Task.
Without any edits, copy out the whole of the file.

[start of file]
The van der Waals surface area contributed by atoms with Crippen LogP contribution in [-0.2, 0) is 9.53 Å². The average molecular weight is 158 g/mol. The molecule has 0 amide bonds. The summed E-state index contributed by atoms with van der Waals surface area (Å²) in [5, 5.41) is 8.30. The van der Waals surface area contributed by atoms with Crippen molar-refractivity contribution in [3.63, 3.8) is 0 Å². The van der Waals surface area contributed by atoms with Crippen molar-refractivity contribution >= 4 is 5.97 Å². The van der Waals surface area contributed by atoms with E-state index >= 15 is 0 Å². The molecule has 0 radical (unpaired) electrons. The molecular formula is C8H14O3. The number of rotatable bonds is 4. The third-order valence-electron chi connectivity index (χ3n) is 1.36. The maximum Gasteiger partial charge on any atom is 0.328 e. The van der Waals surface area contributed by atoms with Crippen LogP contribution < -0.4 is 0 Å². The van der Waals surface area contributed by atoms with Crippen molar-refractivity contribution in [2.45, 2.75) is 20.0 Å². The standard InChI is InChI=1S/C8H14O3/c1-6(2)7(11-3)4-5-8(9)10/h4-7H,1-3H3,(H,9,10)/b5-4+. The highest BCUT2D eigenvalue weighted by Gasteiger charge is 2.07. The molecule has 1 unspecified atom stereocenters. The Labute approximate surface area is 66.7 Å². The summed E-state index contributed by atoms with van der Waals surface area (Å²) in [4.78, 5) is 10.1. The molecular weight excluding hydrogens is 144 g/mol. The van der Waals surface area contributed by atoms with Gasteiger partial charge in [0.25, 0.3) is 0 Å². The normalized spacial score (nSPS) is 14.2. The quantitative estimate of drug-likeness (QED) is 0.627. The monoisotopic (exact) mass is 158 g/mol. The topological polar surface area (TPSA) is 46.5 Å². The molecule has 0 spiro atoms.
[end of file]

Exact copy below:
The van der Waals surface area contributed by atoms with Crippen LogP contribution in [-0.2, 0) is 9.53 Å². The average molecular weight is 158 g/mol. The molecule has 0 amide bonds. The summed E-state index contributed by atoms with van der Waals surface area (Å²) in [5, 5.41) is 8.30. The van der Waals surface area contributed by atoms with Crippen molar-refractivity contribution in [3.63, 3.8) is 0 Å². The van der Waals surface area contributed by atoms with Crippen molar-refractivity contribution >= 4 is 5.97 Å². The van der Waals surface area contributed by atoms with E-state index >= 15 is 0 Å². The molecule has 0 radical (unpaired) electrons. The molecular formula is C8H14O3. The number of rotatable bonds is 4. The third-order valence-electron chi connectivity index (χ3n) is 1.36. The maximum Gasteiger partial charge on any atom is 0.328 e. The van der Waals surface area contributed by atoms with Crippen LogP contribution < -0.4 is 0 Å². The van der Waals surface area contributed by atoms with Crippen molar-refractivity contribution in [2.45, 2.75) is 20.0 Å². The standard InChI is InChI=1S/C8H14O3/c1-6(2)7(11-3)4-5-8(9)10/h4-7H,1-3H3,(H,9,10)/b5-4+. The highest BCUT2D eigenvalue weighted by Gasteiger charge is 2.07. The molecule has 1 unspecified atom stereocenters. The Labute approximate surface area is 66.7 Å². The summed E-state index contributed by atoms with van der Waals surface area (Å²) in [4.78, 5) is 10.1. The molecular weight excluding hydrogens is 144 g/mol. The van der Waals surface area contributed by atoms with Gasteiger partial charge in [0.25, 0.3) is 0 Å². The normalized spacial score (nSPS) is 14.2. The quantitative estimate of drug-likeness (QED) is 0.627. The monoisotopic (exact) mass is 158 g/mol. The topological polar surface area (TPSA) is 46.5 Å². The molecule has 0 spiro atoms.